10th Feb 2017, 09:47
There must be a reasonable number of differences in cars being produced in different countries. The issue you had with the 2.4 engines is unheard of here in New Zealand. A friend bought a 2005 brand new, admittedly a 3.3 V6, but the lack of noise was the first thing I noticed - even on "coarse chip" country roads here, the car was very silent inside. I think the noise insulation for cars sent here and Australia have been upgraded due to the pavement. In your case, perhaps change the tyres to quieter ones, they do make a difference. For road noise, I also noticed that Japanese cars sold brand-new here tend to be quieter than the exact same model brought in as used imports from Japan, I was told it was because the roads in Japan are smooth and so cars don't need as much sound deadening. Perhaps that is how US-built Sonatas are configured.
3rd Nov 2017, 20:11
I am the owner of the original post. I'm at 74k miles and the car is still going strong. I'm just doing the manufacturer recommendations at the scheduled miles (coolant flush, tranny flush, oil, etc) and I will have this car for a while. At the 70k mile marker, the dealership did a recall and made sure my engine was still solid. They did a test to make sure my engine is not prematurely wearing out. (I.e. "engine knocking"). I passed. :) I will keep trying to update every so often on this post to make sure readers are getting all the correct info.
3rd Nov 2017, 23:52
How are you finding the headlamps? I've read some reviews saying some customers find the standard headlamps not good enough.
13th Nov 2017, 04:26
I also do not like the factory standard low beam H7 bulbs. However, my Sonata has the factory fog/driving lights which helps a lot, filling more light onto the road. I bought upgraded H7 bulbs (in retail stores and online) and all the bulbs I received did not live up to the advertising. Retail store bulb was still yellow on a advertised white color bulb. And on a internet was holy moly blue color on a also advertised white color bulb. So I went to aftermarket HID, but I made a huge mistake. I thought the OEM H7 is a 55 watt bulb, so I bought an HID 55 watt kit, BUT it got so hot in the housing that is dis-formed the projector glass caused more problems. After hundreds of dollars, I found myself back to using the OEM 55 watt H7 low beam and 35 watt fog light. :(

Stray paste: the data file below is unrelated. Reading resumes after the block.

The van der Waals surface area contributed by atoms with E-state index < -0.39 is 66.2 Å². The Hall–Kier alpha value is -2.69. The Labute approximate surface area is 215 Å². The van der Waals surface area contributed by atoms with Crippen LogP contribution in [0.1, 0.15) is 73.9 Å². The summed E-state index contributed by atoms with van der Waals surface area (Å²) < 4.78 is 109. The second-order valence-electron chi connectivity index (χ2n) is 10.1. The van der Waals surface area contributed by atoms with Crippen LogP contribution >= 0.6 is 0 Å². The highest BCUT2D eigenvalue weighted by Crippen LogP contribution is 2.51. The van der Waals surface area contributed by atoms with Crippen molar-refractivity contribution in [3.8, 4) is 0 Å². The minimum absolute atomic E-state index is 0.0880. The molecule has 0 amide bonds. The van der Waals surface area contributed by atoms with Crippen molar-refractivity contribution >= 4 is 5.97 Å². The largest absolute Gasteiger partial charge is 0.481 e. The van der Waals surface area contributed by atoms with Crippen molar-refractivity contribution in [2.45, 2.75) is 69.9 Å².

13th Nov 2017, 08:14
Looks like there isn't much you could do - it's probably the design of the reflectors or the limitations of that shape of headlamp which determines the kind of light the thing will throw out. I've read the current Ford Mondeo (Fusion in Nth America) also has similar problems with the low beams - they also have slim headlamps. You wonder at times if these people who design cars actually test their products in the real world. At least you have the foglamps which supplement it.
6th Jul 2019, 14:38
I am the original owner of the post. As of 07/06/2019, I am now at 100,800 miles.